If you used to gamble at the Suncoast Hotel and Casino near Summerlin back when it opened in 2000, you might recognize some faces a little further north in Mesquite, Nevada.
The Casablanca Resort-Casino-Golf-Spa and Virgin River Hotel/Casino/Bingo, both owned by Mesquite Gaming, are basically the Suncoast North these days.
“Suncoast Way North,” Chris Lazzara, the vice president of marketing and advertising for Mesquite Gaming, said laughing.
Lazzara, who was a computer-science major at UNLV before deciding “these electrical engineering classes are hard” and opting for a career in the casino business, was the marketing director at Suncoast.
His current boss, Mesquite Gaming CEO Anthony Toti, was the casino manager back when Suncoast opened. Mesquite’s food director, slot director, chief of security, sales VP and catering director are also all former Suncoast employees.
“Anthony basically got the band back together out in Mesquite,” Lazzara said.
You’ve probably seen the TV commercials for Casablanca proclaiming it’s “like Vegas used to be.”
Lazzara admitted that’s “kind of tongue in cheek because it’s exactly how we were (at Suncoast) in 2000.”
“We all work very well together,” he said. “We’re definitely building something here.”
Asked if being a former Suncoast employee is a requirement to get hired, Lazzara said with a smile, “No… but it helps.”
Mesquite Gaming is in the process of upgrading facilities at Casablanca and Virgin River after taking over following the bankruptcy of former owner Randy Black.
The properties are located off Interstate 15, about 90 miles from Las Vegas and near the borders of both Arizona and Utah.
In fact, eight holes of the Palms Golf Course, one of two courses in the area owned by Mesquite Gaming, are played in Arizona. The round starts in Nevada, goes into Arizona and then finishes up back in Nevada.
The most popular promotion currently going these days includes a room for one night plus one round of golf (or a spa package) for $99.
Mesquite has transformed over the years from a truck stop surrounded by farms and dairies into a popular vacation layover and retirement home. The city’s population peaks at around 25,000.
“A lot of snowbirds,” Lazzara said. “As soon as the temperature gets above 100, you can cut that population in half.”
During those hot summer months, the casinos rely more on visitors from other western states, many of whom might be headed to California or possibly an attraction such as Zion National Park in Utah.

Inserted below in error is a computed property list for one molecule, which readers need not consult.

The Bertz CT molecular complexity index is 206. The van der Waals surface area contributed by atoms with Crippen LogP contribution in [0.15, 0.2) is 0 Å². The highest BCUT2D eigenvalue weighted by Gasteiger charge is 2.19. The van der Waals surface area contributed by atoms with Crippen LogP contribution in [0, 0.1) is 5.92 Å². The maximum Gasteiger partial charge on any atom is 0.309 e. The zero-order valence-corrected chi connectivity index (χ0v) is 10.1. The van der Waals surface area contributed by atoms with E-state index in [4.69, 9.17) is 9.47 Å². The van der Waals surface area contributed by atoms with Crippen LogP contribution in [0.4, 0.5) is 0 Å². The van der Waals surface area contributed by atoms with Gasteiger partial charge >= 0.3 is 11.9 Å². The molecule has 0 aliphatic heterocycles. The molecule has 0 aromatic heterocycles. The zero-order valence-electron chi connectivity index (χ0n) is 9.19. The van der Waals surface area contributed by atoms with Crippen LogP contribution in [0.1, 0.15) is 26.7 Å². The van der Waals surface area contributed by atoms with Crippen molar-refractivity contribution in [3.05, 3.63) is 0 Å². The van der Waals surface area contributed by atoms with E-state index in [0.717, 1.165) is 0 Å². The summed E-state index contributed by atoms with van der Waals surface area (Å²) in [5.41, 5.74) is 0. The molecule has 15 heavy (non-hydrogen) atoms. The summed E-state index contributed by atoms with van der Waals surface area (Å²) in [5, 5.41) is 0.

The hope is that the city’s new regime will start promoting itself more.
“Low crime, clean air,” Lazzara said. “You don’t have to get a smog check. You’re in a rural city. It’s not far from Vegas. It’s really close to St. George (Utah).”
The hotel rooms recently were improved with new beds and TVs while new carpeting and paint jobs are next on the agenda.
Shortly after Toti, Michael Gaughan (owner of South Point Casino) and Newport Global Advisors LP, a Texas-based investment company, got involved in the wake of Black Gaming’s financial problems, the decision was made to close the Oasis Casino, which was also owned by the group.
Four casino/hotels, including the rival Eureka Resort, were simply deemed to be one too many for the area to support.
That Oasis land still needs to be re-developed.
Among the possibilities are a water park or additional convention space, but that’s all still in an exploratory stage, according to Lazzara.
In addition to two main golf tournaments (the Mesquite Amateur and Nevada Open), Mesquite Gaming’s properties feature several other annual events, from amateur MMA bouts to car shows and a balloon festival.
The next major one is a barbecue competition May 4-8 at Casablanca called the “Smokin Hot Mesquite Days BBQ Championship” with $40,000 awarded in cash and prizes.
Lazzara, meanwhile, strongly recommends the fine-dining restaurant, Katherine’s, at Casablanca, which has “USDA prime” steaks flown in from a Chicago stockyard, along with stone crabs twice a week from Florida.
The Casablanca resort primarily targets the Las Vegas and southern Utah markets, while Virgin River is more of a locals casino and a popular stop for travelers going camping, fishing or hunting because they can park their trailer/boat right outside their room.
Dave Dye is a former sportswriter for the Detroit News and FoxSportsDetroit.com. He has covered six Stanley Cup Finals, five Final Fours, three NBA Finals, three Rose Bowls and one World Series. Email: [email protected].
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